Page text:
Suggest 3 options for providing these products to the customer:

  • Your “good” package should be at a price that can compete with those bargain competitors. In this offer, note the many benefits you currently provide that you’d no longer be able to offer for this low cost.

  • Your “better” package offers a price you’d be comfortable accepting. It provides more benefits than the “good” package but fewer than the “best” package.

  • Your “best” package should be at a price high enough that it gives you room to negotiate. This option offers a broad array of services like the ones you’re already providing to this client.

By noting the different levels of service each price includes, you’re shining a spotlight on the many extras you provide. You’re also giving the customer something to think about regarding the services they won’t get if they go with the cheap competition.

This technique has worked for corporations ranging from the large, like Dell Technologies, to the small, like a company I heard from at a recent conference. That small company fought off low-priced competitors to renew a contract with a Fortune 500 customer.

They made the deal by offering pricing packages with various levels of the services already offered. The company ultimately agreed to the “better” price that included more than the lower-priced competitor could provide.

3. Synchronous Communication

How many times have you met to negotiate with a potential customer, come to a verbal agreement, sent over a contract for finalizing later, and then … nothing? You get no response from the client, even though you left the meeting sure you had a deal.

What happened? You violated one of Victoria’s high-stakes negotiations rules.

Never simply send a contract for the client to review and get back to you.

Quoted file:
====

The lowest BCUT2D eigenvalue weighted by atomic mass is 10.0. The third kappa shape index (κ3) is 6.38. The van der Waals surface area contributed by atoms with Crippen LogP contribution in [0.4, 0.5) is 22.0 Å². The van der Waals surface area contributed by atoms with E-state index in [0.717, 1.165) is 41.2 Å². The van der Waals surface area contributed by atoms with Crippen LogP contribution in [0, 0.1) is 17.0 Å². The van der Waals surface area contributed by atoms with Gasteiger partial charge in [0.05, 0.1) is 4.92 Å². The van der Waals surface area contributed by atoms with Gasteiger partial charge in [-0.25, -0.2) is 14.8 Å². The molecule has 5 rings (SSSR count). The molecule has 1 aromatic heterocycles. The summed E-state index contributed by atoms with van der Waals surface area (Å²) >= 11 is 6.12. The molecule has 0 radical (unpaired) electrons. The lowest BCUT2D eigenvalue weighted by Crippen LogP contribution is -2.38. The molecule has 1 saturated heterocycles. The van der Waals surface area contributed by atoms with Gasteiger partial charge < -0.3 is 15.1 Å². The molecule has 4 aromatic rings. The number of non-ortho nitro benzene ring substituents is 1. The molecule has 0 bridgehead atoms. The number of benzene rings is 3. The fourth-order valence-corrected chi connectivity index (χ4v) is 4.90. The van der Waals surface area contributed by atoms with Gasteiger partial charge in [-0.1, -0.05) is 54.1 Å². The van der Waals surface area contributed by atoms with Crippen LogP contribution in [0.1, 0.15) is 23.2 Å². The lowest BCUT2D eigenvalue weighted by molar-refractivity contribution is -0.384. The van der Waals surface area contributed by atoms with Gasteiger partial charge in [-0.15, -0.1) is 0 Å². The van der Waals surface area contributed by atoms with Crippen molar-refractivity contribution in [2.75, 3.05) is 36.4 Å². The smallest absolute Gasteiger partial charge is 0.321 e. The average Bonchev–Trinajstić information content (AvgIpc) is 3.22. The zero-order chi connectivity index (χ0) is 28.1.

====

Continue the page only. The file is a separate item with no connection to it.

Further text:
Instead, set up a time to deliver the contract to the client and go over it line by line with them. This approach, called synchronous communication, ensures there’s someone available to discuss any concerns in real time as the client reviews the document.

Without someone on hand to address these issues, the client is likely to make those concerns the focus of their thinking about the proposed agreement. And that means those issues are likely to kill your deal.

QuEST Global is the perfect example of the value of synchronous communication in high-stakes negotiation. QuEST was bidding for the largest deal in its history, a $127 million engineering contract with Airbus Military. Its leaders left nothing to chance, booking hotel rooms across from Airbus’ headquarters so they could easily discuss their proposal and any concerns Airbus had.

When Airbus awarded QuEST the contract, it noted that QuEST had provided more contact during the negotiation process than all the other competitors combined. That availability not only landed them the contract, but it also helped forge a strong business relationship.

Level Up Your High-Stakes Negotiations Game

Present a price first, offer 3 packages, and use synchronous communication.

Make it a practice to follow these 3 strategies from Victoria Medvec—and enter your next high-stakes negotiation with confidence.

If you’d like more details about these strategies, I went into more in detail in our recent training “3 Strategies Top Executives Are Using To Win High Stakes Negotiations, Strengthen Relationships, And Save Millions!

You’ll learn more about these 3 negotiation tips, and you’ll hear answers to top questions about making deals that earn money and strengthen relationships.